II.
 
STANDARD OF REVIEW

            
The appellants appeal the circuit court's denial of their petition for a permanent injunction and their petition for a writ of prohibition. (See footnote 2) With regard to the denial of injunctive relief, this Court has held:

              Unless an absolute right to injunctive relief is conferred by statute, the power to grant or refuse or to modify, continue, or dissolve a temporary or a permanent injunction, whether preventive or mandatory in character, ordinarily rests in the sound discretion of the trial court, according to the facts and the circumstances of the particular case; and its action in the exercise of its discretion will not be disturbed on appeal in the absence of a clear showing of an abuse of such discretion.

Syllabus Point 11, Stuart v. Realty Corp., 141 W.Va. 627, 92 S.E.2d 891 (1956).Concerning the denial of relief in prohibition, “[t]he standard of appellate review of a circuit court's refusal to grant relief through an extraordinary writ of prohibition is de novo.” Syllabus Point 1, State ex rel. Callahan v. Santucci, 210 W.Va. 483, 557 S.E.2d 890 (2001).

III.
 
DISCUSSION


            
The issue in this case is whether a municipal court has criminal jurisdiction over a person who has failed to pay parking violation fines and penalties including the power to have the person arrested for failure to appear in response to a summons to answer for the delinquent fines and penalties.

            
The appellants argue that the municipal court lacked jurisdiction over their unpaid parking violations because there was no existing criminal matter involving the appellants before the municipal court. According to the appellants, the West Virginia Code does not define parking violations as criminal offenses. Second, say the appellants, Fairmont city ordinances do not define the failure to pay parking tickets as a criminal offense. In fact, the city code provides that fines and penalties may be collected through civil methods provided by law. Third, the appellants assert that the forfeiture of the amnesty agreement is a civil contractual matter. They note that the agreement itself provides for the collection remedies of towing and immobilization. Accordingly, the appellants conclude that the municipal court lacked subject matter jurisdiction over their failure to pay the amnesty agreement and as a result, the circuit court should have prohibited it from exercising jurisdiction over this matter.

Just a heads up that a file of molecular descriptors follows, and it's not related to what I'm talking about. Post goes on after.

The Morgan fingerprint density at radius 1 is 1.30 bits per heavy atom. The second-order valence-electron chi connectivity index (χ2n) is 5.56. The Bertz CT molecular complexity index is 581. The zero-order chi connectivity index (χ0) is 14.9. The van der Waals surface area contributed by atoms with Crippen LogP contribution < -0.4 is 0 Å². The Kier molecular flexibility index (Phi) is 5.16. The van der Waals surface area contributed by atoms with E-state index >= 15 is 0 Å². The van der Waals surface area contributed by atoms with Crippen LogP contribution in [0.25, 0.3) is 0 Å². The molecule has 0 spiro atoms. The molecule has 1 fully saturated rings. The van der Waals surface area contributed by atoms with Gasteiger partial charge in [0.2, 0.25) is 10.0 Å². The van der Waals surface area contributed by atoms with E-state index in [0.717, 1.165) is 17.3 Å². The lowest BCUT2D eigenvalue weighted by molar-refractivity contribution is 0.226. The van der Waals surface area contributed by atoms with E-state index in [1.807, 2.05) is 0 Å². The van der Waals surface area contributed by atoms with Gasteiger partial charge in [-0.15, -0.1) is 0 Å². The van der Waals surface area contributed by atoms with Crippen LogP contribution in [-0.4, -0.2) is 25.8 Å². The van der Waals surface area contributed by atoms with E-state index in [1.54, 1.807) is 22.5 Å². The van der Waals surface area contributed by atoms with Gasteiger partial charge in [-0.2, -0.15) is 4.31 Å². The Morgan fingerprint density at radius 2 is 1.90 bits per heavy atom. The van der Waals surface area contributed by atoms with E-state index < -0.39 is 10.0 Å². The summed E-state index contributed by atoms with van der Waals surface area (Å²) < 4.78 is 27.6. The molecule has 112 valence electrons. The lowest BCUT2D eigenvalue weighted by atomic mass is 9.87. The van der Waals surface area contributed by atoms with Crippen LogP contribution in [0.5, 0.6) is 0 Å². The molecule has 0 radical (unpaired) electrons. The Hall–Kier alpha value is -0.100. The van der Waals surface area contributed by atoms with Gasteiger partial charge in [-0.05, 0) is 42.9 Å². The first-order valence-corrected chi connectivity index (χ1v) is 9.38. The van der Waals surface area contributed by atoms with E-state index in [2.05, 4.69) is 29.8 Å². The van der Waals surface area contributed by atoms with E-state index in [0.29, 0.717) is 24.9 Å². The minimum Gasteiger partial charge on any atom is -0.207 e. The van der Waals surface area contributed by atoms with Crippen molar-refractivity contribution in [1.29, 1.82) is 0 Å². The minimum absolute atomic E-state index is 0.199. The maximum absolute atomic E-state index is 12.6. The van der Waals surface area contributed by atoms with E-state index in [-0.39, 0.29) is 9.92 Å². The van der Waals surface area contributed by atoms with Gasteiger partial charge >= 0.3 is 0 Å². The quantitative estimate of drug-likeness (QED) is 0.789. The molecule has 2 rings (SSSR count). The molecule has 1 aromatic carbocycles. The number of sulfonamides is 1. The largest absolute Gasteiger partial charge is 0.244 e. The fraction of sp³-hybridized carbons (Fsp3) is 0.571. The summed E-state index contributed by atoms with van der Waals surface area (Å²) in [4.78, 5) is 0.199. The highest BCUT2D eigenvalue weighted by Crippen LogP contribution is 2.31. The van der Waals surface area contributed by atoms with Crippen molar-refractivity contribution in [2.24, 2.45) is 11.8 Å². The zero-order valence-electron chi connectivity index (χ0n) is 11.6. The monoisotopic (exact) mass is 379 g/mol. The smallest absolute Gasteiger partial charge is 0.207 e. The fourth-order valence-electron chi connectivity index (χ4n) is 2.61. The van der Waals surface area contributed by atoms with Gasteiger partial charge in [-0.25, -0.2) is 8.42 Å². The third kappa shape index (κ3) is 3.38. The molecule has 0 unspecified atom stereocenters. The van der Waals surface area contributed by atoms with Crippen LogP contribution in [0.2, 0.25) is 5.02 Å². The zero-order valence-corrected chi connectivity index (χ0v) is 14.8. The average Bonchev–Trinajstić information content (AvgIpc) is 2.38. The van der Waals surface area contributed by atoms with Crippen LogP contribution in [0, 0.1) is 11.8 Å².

The appellees counter that this Court has clearly stated that violations of city ordinances are criminal in nature. In addition, the Legislature has granted the authority to cities to enact criminal ordinances including the enforcement of parking violations. Finally, the City of Fairmont has ordinances governing parking violations and the failure to pay fines arising from those violations. Therefore, the appellees conclude that the municipal court has jurisdiction over the appellants' cases including the power to summons the appellants to a hearing upon their forfeiture of the amnesty agreement, and then to have the appellants arrested upon failure to appear.

            We agree that the municipal court has criminal jurisdiction over the appellants' cases. This Court long ago held that “[v]iolation of the public ordinances of cities, towns, and villages are strictly criminal in nature, being offenses against the public, and not merely private wrongs.” Syllabus Point 1, City of Charleston v. Beller, 45 W.Va. 44, 30 S.E. 152 (1898). The appellants attempt to distinguish the facts in Beller from the instant facts, and they imply that the rule cited above was dicta. The appellants are incorrect. This Court's
holding in Beller is a point of law which was cited in a syllabus point and which is applicable to the present case. See Syllabus Point 2, in part, Walker v. Doe, 210 W.Va. 490, 558 S.E.2d 290 (2001) (holding that when new points of law are announced they are articulated in syllabus points). Thus, under the law announced by this Court in Beller, the appellants' violations of the public parking ordinances of the City of Fairmont are criminal in nature.